First, we need to install the necessary packages. Then we create a database engine called "test.db" which is stored in the current working directory. We then settle the metadata to contain meta information about the tables we will create. The Base command determines the structure of the database in a way that it is attributive. This means we can assign attributes to each column in our tables, such as a name. We then create the two tables, individ and address. For both, we first define the name of the table and settle the same metadata. We then create an id column as an integer for both tables. For the address table, we create another string column with the e-mail information and individ ID information which has its own key. We then set the relationship between the two tables and make sure with the "backref" specification that the relationship is also reversed. Lastly, we create the relational database using all the information from above. In the following we will look at how to create read, update and delete connections between the database we have create and ORM.

Create, Read, Update, and Delete- the Four Elements of ORM

Create

We create an instance of individ and address, which are "Hannah" and "Hannah@gmail.com" and set the attribute name for and e-mail for individ and address respectively. We also set that the person with the given address belongs to the person with the individ ID 1 (which in this case is Hannah). We can therefore treat the instances in the relational database as objects. We then create a database using the sessionmaker function and add the attributes with "session.add_all()" (we could also only add one attribute with "session.add()"). With the commit command we confirm the changes made to the database.

individ = Individ()
individ.name = "Hannah"

address = Address()
address.email = "Hannah@gmail.com"
address.individ_id = 1

Session = sessionmaker(engine)
session = Session()
session.add_all([individ, address])
session.commit()

Read

We first again start a session to connect to the database. Then we make the query to retrieve the address of the person with the ID 2, so the address of the second individ. The first command makes sure that the first result of the query is retrieved. Since we have only created one ID, we should get the result "none".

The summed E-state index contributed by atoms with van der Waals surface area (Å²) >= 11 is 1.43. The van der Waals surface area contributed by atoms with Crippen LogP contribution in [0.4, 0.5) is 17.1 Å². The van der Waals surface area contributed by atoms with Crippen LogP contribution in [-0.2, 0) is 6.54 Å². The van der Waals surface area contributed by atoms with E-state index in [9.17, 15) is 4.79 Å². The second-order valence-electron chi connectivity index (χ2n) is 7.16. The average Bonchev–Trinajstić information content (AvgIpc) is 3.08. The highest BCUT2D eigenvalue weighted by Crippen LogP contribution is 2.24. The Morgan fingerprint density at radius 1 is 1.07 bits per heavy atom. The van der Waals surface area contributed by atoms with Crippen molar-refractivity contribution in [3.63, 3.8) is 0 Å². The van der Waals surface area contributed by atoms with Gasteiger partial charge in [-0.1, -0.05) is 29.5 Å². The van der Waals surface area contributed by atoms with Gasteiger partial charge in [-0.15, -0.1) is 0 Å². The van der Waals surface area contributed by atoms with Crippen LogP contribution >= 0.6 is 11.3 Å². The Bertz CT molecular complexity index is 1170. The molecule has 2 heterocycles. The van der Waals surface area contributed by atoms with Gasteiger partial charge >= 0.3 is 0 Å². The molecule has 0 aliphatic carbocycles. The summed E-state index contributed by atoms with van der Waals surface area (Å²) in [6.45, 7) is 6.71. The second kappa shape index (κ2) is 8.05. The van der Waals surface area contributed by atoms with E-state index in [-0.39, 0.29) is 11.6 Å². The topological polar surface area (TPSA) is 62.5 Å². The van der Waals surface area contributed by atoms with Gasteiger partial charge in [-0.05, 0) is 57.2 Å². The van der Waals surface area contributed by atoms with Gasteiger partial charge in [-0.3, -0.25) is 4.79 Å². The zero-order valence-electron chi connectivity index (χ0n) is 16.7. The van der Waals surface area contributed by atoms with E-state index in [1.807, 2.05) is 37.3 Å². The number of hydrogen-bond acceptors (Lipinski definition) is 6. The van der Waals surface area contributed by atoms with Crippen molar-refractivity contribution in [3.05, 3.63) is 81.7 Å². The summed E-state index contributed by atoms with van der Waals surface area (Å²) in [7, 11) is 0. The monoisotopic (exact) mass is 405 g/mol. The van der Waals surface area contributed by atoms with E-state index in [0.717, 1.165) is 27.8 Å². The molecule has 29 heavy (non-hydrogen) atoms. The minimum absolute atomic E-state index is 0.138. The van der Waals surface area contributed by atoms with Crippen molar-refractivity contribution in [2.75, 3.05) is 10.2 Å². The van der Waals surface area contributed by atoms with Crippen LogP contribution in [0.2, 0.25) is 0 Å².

Session = sessionmaker(engine)
session = Session()
result = session.query(Address).filter(Address.id==2).first()

Update

To update the database, we again start the session to connect to the database. We again query for the address with the ID 2. But this time, we update the e-mail address by adding "update({"email": "Hannah+1@gmail.com"}. Note that e-mail is an attribute of address we have defined above. We then finalize the update with "sesion.commit". This update only works when ID 2 already exists.

Session = sessionmaker(engine)
session = Session()
result = session.query(Address).filter(Address.id==2).update({"email": "Hannah+1@gmail.com"})
session.commit()

Delete

To delete an attribute, we again query an address, this with ID after, we have stated the session. This retrieved address we call result. This result is then deleted using "session.delete(result)". Lastly, we confirm the changes made with "session.commit".


Session = sessionmaker(engine)
session = Session()
result = session.query(Address).filter(Address.id==1).first()
session.delete(result)
session.commit()

References

  • Copeland, Rick, and Jason Myers. Essential Sqlalchemy. O'Reilly, 2016.
  • β€œThe Python SQL Toolkit and Object Relational Mapper.” SQLAlchemy, https://www.sqlalchemy.org/.

The author of this entry is XX. Edited by Milan Maushart